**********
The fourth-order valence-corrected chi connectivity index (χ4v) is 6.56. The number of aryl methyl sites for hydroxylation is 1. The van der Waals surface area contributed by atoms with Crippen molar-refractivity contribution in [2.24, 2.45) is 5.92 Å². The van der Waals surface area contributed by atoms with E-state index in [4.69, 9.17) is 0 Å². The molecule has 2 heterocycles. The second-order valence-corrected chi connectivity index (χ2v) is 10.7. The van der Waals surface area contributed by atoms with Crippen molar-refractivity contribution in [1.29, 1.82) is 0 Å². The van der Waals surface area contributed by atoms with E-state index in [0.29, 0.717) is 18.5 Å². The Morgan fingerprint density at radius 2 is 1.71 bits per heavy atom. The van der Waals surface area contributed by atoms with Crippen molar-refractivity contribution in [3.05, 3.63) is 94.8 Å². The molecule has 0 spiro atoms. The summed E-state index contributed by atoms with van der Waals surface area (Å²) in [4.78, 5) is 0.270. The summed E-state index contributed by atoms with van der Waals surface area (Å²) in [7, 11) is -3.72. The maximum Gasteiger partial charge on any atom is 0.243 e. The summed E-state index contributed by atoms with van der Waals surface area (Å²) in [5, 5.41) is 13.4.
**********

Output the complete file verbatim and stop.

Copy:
The fourth-order valence-corrected chi connectivity index (χ4v) is 6.56. The number of aryl methyl sites for hydroxylation is 1. The van der Waals surface area contributed by atoms with Crippen molar-refractivity contribution in [2.24, 2.45) is 5.92 Å². The van der Waals surface area contributed by atoms with E-state index in [4.69, 9.17) is 0 Å². The molecule has 2 heterocycles. The second-order valence-corrected chi connectivity index (χ2v) is 10.7. The van der Waals surface area contributed by atoms with Crippen molar-refractivity contribution in [1.29, 1.82) is 0 Å². The van der Waals surface area contributed by atoms with E-state index in [0.29, 0.717) is 18.5 Å². The Morgan fingerprint density at radius 2 is 1.71 bits per heavy atom. The van der Waals surface area contributed by atoms with Crippen molar-refractivity contribution in [3.05, 3.63) is 94.8 Å². The molecule has 0 spiro atoms. The summed E-state index contributed by atoms with van der Waals surface area (Å²) in [4.78, 5) is 0.270. The summed E-state index contributed by atoms with van der Waals surface area (Å²) in [7, 11) is -3.72. The maximum Gasteiger partial charge on any atom is 0.243 e. The summed E-state index contributed by atoms with van der Waals surface area (Å²) in [5, 5.41) is 13.4.